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the remaining airs, added water to them, prored, that inflammable gases are in order, he favs, to absorb the muri formed of a great quantity of tire ; that, acid gas. Still imore furprising! When according to the quantity of fire, they he fired these airs, viz. the hydrocar- will be inflammable, or light; ihat, by bonate and oxymuriacid gas, lie did not ackling fire to those aiready formed, you obrain half the quantity of fixed air will make them more infiammable and from them, as he did by simple mix lighter; therefore, that airs producent ture. But then (as they are never at a from charcoal under an iminense delots for reatons, however ablurd), he gree of heat, will have more fire in finss that there was a deposition of ihem. This I very forcibly thewed in Cirarcoal. No doubt but there woull my oblervations on Mr. Henry's paper. le lich an allertion, as their theory To palling the electric fire virough the moti be fupporied. “ luthis instance, air, it became to much lighter, and (ne says,) the hydrocarbonate did not receiring water for its aërial compoíivied above hali ibe proportion of car tion at the time. bonic acid which it ouglit to have done. But I muli make another observation But this is fiifficiently accounted for


Mr. C's experiments. This gafrom the copious deposition of char- teons oxyde conld not be fired by him coal." Dere, Vr, Urban, are the time in thicos muriatic acid air ; though they identical airs, and in the very fame pro tay, that iis oxygen is more easily ai. portion; then, as they allow, the pro tracire by charcoal, than when in the cois being the time, ought not also the Taic of oxygeir gars; for charcoal burns refiduum to be the fime? Should not in the former in any temperature, all the oxygen gas of the oxmuriatic but requires a red locat in the latter. acid have united with the charcoai; Pray, Mr. C. how comes it that this more particularly when burned, than gaseous oxvile is to light an air, as it is when timply mixed? But that it inutt, Tormed of oxygen gas and charcoal ? according to them; as the muriatic gas you lay the charcoal malzes the oxygen vas equally decompounded; then what gas heavier, as the fixed air is heavier. became ol'ins oxygen?

Surely then, if we are allowed to re.lI proved in my former paper, that fon júlily, when it got half its fàuras fixed air, though ever to strongly heated tion, it should have been leavier than with iron, will not form the gaseous oxygen gas, as its full proportion makes oxvde. But Mr. C.lays, that, by passing it lo much heavier. But, as I observa fixed air through iron, he formed thised before, I can lay with greater proair. But, Mr. Crban, how qvas this priety, that some heads have no brains dove? Why thus; by having two in them, than that this galeous oxyde bladdlers and a great quantity of water has no iutlanmable air in it! So also 10 cool the iron tube applied to the ends those heads are light, who can believe of it, where the bladders were placed. that oxygen gas, boy receiving charcoal, Now, Mír. Urba!), I allert, that ine fix- should become lighter! And I would ed air, when heated, will imbibe moit: aik (for numerous absurdities are till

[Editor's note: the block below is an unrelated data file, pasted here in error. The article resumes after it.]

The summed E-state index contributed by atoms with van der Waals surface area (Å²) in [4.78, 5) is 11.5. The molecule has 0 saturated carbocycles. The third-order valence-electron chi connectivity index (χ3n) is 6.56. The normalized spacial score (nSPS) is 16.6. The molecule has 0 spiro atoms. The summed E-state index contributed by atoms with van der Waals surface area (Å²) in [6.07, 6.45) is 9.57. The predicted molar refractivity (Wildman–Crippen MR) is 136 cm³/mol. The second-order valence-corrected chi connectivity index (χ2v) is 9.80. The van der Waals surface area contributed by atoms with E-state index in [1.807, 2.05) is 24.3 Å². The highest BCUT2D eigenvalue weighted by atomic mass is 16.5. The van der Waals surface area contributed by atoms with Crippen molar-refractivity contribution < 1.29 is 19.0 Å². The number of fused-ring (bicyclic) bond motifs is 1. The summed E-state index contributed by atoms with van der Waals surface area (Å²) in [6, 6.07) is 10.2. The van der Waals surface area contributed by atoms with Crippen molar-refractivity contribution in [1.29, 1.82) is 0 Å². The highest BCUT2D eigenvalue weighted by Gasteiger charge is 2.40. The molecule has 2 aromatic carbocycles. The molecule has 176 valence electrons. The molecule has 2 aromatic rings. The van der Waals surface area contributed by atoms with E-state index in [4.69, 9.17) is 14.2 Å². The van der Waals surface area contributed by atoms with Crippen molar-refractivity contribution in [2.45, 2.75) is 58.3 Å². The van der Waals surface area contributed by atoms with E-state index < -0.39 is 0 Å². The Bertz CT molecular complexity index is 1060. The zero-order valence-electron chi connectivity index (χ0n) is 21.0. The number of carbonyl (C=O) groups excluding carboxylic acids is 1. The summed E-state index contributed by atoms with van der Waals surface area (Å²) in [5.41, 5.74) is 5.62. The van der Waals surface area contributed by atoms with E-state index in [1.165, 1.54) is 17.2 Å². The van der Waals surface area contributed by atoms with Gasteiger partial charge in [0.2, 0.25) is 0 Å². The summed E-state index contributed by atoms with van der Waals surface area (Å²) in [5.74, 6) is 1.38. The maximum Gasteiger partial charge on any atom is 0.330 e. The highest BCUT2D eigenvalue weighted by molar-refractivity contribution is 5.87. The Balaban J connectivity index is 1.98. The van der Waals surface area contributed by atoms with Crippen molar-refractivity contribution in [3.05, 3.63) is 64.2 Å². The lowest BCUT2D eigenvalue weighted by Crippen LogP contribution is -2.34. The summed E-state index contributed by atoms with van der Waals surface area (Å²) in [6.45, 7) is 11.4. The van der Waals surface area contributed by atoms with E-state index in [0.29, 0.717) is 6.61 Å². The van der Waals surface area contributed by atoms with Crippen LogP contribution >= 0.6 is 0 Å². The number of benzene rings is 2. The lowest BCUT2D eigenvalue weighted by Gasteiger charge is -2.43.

ture from the bladders. From Mr. C's rearing us in the face) how comes the ailertions, he does not seem to kno''oxygen of the muriatic acid gas

to burn that chalk contains fixell air and smer with charcoal, with this great brilliancy in chemical combination.

of light and beat, even more fo than Mr. Lavoiner, their master, whose when it burns in oxygen gas ? is its great character, they lay, was correct (xygen is condensed in ihe acid, or nets in his experin.ents, and a nice united to it; and evon the gas it remathematical precision, has been di-ceived was froin lead; and oxygen gas rectly contradicied by Mr. C bis in metals gives out all its fire in its conIcading experiments, which gave birth denfation, or when it is in bibed. This to his theory. I have mentioned one is trikingly exemplified in the burning in my former paper; the other is, that, o iron; ihe fire produced by it is to in burning oxygen gas and charcoal, immenie, that the iron when burning the fise air produced is heavier than will pass through the fides of the glads the oxygen gas. Now they agree with it is burning in, the same as if it were me that it is lighter. But then, by Soft patie. And all this fire and light, their doctrins, then try to prove what vou say, resided in the oxvgen gas; and, is conally abfurd, that charcoal pof- when condented in the metals, i paris feftes what ihey call hydrogen. Nir. ed with them. Urban, I baye, by experiments, clearly I have clearly thewn in my works,


that charcoal is formed of an immenfe. unexceptionable manner in my Galvaquantity of fire; therefore in pafling nie oblervations, even from your exwater ihrough it, the airs, which in periments on the Pile, that the oxmucanteguence are formed, will pofieis a riatic gas is formed from the marine quantity of fire, according as the char- acid, and the earth of the lead and coal is heuted at the rime it gives out manganese, and not from any fupposed air; confequently, by.its giving out lets oxygen gas. Mr. Rupp acknowledges air, it will be so much more faturated that, 'pon its decomposition, it always with fire.